c: lord harrowmont


dragon age numbers meme → three regrets [1/3]

“Many good men have been bad kings, and some bad men have been good kings.” – George R. R. Martin, A Dance With Dragons

And never truer here, when Harrowmont seems the obvious choice (too obvious, with that Liam Neeson face) and ends up being the worst thing to happen to Orzammar: he closes off trade with the surface, oppresses the Casteless in a good scenario and massacres them when he destroys Dust Town in the worst (should Branka live), and still has time to get Orzammar into a war with the surface, thus leading to complete isolation.

You ever stumble upon an old thing you said that was golden? Cause I did earlier today, in relation to Dragon Age. Post I made a couple years ago.

Me: Harrowmont’s a decent fellow but I wouldn’t trust him to lead the combined forces of peanut butter and jelly to attack the village of Toast.

I still stand by that.

Lord Harrowmont’s Hunter’s Stew

The traditionalist’s traditionalist does not love change. He clings to the old ways as a shield against the threats Orzammar faces every day. “But he’s a politician!” some protest. “What would he know about hunting in the Deep Roads?” He’s a very old, very loyal friend of King Endrin Aeducan. He may be an old man now, but he was young once, and no doubt accompanied his friend and patron into the depths more times than the younger generation would believe. When King Endrin’s middle child is exiled, he accompanies him or her on the first leg in person, with only one man-at-arms to guard him. Whatever else he may be, Lord Pyral Harrowmont is no coward. His taste in cookery is just another manifestation of his brave, somewhat weary belief in the old ways.

Don’t be put off by the length of the ingredient list. Many are optional, and substitutions are both easy and acceptable.

  • 4 ounces fatty bacon, sliced**
  • 1 pound kielbasa
  • 8 ounces smoked ham
  • 1 pound beef stew meat (chuck or bottom round is ideal)
  • ¼ cup flour
  • 1 large onion, chopped
  • 2 carrots, diced
  • 1 pound green cabbage, shredded
  • 8 ounces crimini mushrooms, sliced
  • 2 cloves garlic, minced
  • 1 pound fresh sauerkraut
  • 8 juniper berries**
  • ½ tsp caraway seeds**
  • 2 bay leaves
  • 1 tsp whole black peppercorns
  • 1 tsp marjoram
  • 2 tsp good-quality paprika
  • 1 quart beef stock
  • 1 cup stewed tomatoes, chopped
  • hot pepper sauce to taste**

** optional ingredients

Fry the bacon in the bottom of a Dutch oven and remove when crisp. If you aren’t using bacon, use 2 Tbsp olive oil. Add the kielbasa and ham and saute until it browns. Remove with a slotted spoon. Dredge the beef in the flour and brown. Remove with a slotted spoon. Saute the onion and carrots until the onion is translucent and add the cabbage and mushrooms. Saute until the vegetables are wilted. Add the garlic and stir.

There is a great deal of contention and very little agreement on what to do with the sauerkraut. Some people rinse it, others don’t. I love sour food, so I opt drain it without rinsing, but those who prefer less tartness (or less salt!) may want to rinse it before draining. Either way, add it to the pot now, together with all the remaining ingredients. Some people like to add prunes or diced apple at this stage, but neither is required.

Bring the soup to a boil, reduce heat to low, and simmer for at least 2 hours, stirring every half hour or so and adding a little water if it starts to look dry.

Serve with dark rye bread and something green. Sliced cucumbers, even brined cucumbers, work splendidly. Despite the beef and sausage, this stew pairs better with white wines. Try a riesling or sauvignon blanc (Hungarian badacsony is ideal, but it’s hard to find), or serve beer.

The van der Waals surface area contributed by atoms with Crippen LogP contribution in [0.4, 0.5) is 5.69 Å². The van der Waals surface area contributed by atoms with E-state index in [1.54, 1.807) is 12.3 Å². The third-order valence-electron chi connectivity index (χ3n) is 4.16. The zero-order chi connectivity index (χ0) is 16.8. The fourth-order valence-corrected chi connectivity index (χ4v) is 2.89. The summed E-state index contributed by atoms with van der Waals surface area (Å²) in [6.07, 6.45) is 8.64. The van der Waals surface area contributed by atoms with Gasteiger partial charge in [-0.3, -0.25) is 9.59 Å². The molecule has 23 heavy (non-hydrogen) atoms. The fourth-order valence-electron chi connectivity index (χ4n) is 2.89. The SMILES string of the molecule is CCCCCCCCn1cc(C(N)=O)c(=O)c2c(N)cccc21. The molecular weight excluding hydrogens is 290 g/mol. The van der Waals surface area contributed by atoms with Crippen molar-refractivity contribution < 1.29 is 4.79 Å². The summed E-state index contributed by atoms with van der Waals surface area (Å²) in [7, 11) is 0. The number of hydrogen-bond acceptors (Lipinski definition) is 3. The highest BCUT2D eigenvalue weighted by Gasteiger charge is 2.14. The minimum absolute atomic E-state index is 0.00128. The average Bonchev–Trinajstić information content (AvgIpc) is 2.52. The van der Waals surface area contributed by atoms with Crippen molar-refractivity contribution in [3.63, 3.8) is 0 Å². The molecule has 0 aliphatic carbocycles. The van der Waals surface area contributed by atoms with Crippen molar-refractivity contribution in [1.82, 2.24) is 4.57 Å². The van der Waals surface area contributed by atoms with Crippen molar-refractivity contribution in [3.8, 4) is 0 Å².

Author’s note: This stew is modeled after bigos, an Eastern European hunter’s stew. I fell in love with it when a friend brought his family’s version to a party. It hit all my flavor buttons: rich, intense, a little sour, a little spicy, and very filling. It was a lively party and not ideal for sharing recipes, but it’s been 20 years and I still remember it. This is as close as I’ve been able to get without knowing the details. Chris S., if you’re reading this, thanks for introducing me to this wonderful stew! Your version is still better!

Sorry about the long recipes today. It seems to be a thing with Aeducan-themed recipes.

Saved Orzammar for last. I really like the city and all the turmoil when you arrive (all those dwarves stewing in their terribly old traditions and stubborn mindests). Political intrigue, wrestling with the morality of the caste system, the proving, and of course the epicness of the deep roads (where all of Branka’s dirty secrets are revealed… I don’t think any of my wardens have ever sided with her.) Also, Oghren, who is unabashedly disgusting and obnoxious (I kind of love him anyway).

This playthrough I’m going to pick Bhelen. Even though he’s not a great person, he seems to be the best ruler. My dwarven wardens always side with Harrowmont because of the personal vendetta they have (and the front row seat they had to just how soulless Bhelen can be in his quest for power), but Harrowmont clings to old ways and the epilogue never seems to end well for Orzammar if he’s ruler. Bhelen wants to bring long needed change to the dwarves, and since I hate the caste system, it’s a little easier to stomach choosing him.

Side note: this is the party I’ve been bringing out about 80% of the time. Wynne butting heads with Zevran constantly is pretty great. Zevran is shameless and sarcastic and drives her crazy (which I appreciate because I can only hear so many platitudes and so much motherly advice before I want to launch the mage into some darkspawn). If she wasn’t a healer, I’d have Sten in the party instead. I love Sten. And Sten/mabari interactions are always gold.